Euphorbia hereby becomes the most heavily represented genus in this list.
And really, what would we do without them?
The evergreen types all send up new, fresh young shoots from the base during flowering, so when they’re dead-headed, you reveal an entirely fresh, wholly replaced new plant. If only more plants took up this lifestyle!
Long before I discovered Euphorbia rigida (and long before I loved it, which was some time later), I knew, admired and loved Euphorbia myrsinites. I loved its snaking, prostrate stems with rigid, emphatically patterned blue-grey foliage. I loved its early spring flowering, and the lime-green flowers in contrast with the blue leaves. I loved that its winding and rather sparse form that never exceeds about 10cm in heights allows for other stuff to puncture through it, like, say grape hyacinths, with which its flowering coincides perfectly.
The only thing I struggled with is where to place it, being way too low for, say, the front of a perennial border. It was clearly built for rock-garden life, but I didn’t have, nor want, a rock garden. That was all before I discovered the joys of my current steppe, where mostly low plants cover a large area of gravel, repeating about as if self-sown. It’s the aesthetic home turf of Euphorbia myrsinites.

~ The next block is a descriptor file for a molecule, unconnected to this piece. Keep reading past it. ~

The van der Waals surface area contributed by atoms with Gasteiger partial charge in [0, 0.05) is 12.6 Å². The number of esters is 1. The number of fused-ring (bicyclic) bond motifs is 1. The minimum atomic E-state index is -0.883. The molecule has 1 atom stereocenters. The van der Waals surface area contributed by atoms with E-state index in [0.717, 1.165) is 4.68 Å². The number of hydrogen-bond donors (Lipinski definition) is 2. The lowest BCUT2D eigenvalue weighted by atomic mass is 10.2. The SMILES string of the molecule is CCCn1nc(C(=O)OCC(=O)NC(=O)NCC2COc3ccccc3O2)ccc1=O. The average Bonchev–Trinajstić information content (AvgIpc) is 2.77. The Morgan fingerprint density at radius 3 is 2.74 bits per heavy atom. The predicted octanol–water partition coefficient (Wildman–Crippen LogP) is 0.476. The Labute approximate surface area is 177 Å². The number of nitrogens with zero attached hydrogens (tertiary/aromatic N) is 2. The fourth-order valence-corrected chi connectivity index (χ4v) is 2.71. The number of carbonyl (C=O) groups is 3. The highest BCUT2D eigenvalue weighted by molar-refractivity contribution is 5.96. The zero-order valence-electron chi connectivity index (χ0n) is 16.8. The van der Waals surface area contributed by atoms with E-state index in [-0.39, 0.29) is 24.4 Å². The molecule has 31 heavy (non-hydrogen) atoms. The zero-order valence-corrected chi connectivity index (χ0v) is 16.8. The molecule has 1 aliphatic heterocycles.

Unfortunately, it’s not all that happy in my garden. That’s curious, as Euphorbia rigida, which looks like its rather better-fed identical twin, loves my quite heavy subsoil. E. myrsinites apparently doesn’t. Then in a client’s garden, on the perfectly drained faces of an old quarry, Euphorbia myrsinites is as happy as a pig in mud, while E. rigida languishes. It’s probably just as well that they both don’t work equally, as E. rigida’s screaming sulphur flowers rather upstage E. myrsinites’ lime green. I’ve heard tell of hybrids, but have never seen anything convincingly intermediate.
In my client’s garden, E. myrsinites provides a magical background for species tulips. Come to think of it, E. myrinites should really be celebrated as one of very, very plants indeed that are themselves wonderfully curious and interesting, but remain perfect team players.
Euphorbia rigida was the subject of an earlier Plant of the Week. Read more about it here